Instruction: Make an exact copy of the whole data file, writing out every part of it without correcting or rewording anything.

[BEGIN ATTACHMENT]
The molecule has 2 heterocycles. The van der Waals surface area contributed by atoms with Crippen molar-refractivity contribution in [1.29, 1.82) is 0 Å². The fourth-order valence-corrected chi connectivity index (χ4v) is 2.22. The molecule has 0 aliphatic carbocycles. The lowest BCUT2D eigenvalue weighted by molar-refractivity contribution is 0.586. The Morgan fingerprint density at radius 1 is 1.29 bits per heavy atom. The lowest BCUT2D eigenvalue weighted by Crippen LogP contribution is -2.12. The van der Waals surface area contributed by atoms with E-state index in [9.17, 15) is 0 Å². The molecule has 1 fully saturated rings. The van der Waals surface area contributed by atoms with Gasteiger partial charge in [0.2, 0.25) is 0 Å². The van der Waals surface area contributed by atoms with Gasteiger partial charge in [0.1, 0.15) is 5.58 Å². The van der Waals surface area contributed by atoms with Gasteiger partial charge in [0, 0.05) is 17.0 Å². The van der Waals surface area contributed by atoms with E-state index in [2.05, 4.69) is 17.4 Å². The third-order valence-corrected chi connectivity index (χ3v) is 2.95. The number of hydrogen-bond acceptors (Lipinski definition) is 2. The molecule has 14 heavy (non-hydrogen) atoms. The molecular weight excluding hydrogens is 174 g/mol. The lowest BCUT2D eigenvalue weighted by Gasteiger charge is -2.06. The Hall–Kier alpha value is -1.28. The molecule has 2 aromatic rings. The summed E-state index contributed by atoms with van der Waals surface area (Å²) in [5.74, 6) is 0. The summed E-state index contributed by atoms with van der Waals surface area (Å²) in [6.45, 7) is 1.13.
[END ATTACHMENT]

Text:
The molecule has 2 heterocycles. The van der Waals surface area contributed by atoms with Crippen molar-refractivity contribution in [1.29, 1.82) is 0 Å². The fourth-order valence-corrected chi connectivity index (χ4v) is 2.22. The molecule has 0 aliphatic carbocycles. The lowest BCUT2D eigenvalue weighted by molar-refractivity contribution is 0.586. The Morgan fingerprint density at radius 1 is 1.29 bits per heavy atom. The lowest BCUT2D eigenvalue weighted by Crippen LogP contribution is -2.12. The van der Waals surface area contributed by atoms with E-state index in [9.17, 15) is 0 Å². The molecule has 1 fully saturated rings. The van der Waals surface area contributed by atoms with Gasteiger partial charge in [0.2, 0.25) is 0 Å². The van der Waals surface area contributed by atoms with Gasteiger partial charge in [0.1, 0.15) is 5.58 Å². The van der Waals surface area contributed by atoms with Gasteiger partial charge in [0, 0.05) is 17.0 Å². The van der Waals surface area contributed by atoms with E-state index in [2.05, 4.69) is 17.4 Å². The third-order valence-corrected chi connectivity index (χ3v) is 2.95. The number of hydrogen-bond acceptors (Lipinski definition) is 2. The molecule has 14 heavy (non-hydrogen) atoms. The molecular weight excluding hydrogens is 174 g/mol. The lowest BCUT2D eigenvalue weighted by Gasteiger charge is -2.06. The Hall–Kier alpha value is -1.28. The molecule has 2 aromatic rings. The summed E-state index contributed by atoms with van der Waals surface area (Å²) in [5.74, 6) is 0. The summed E-state index contributed by atoms with van der Waals surface area (Å²) in [6.45, 7) is 1.13.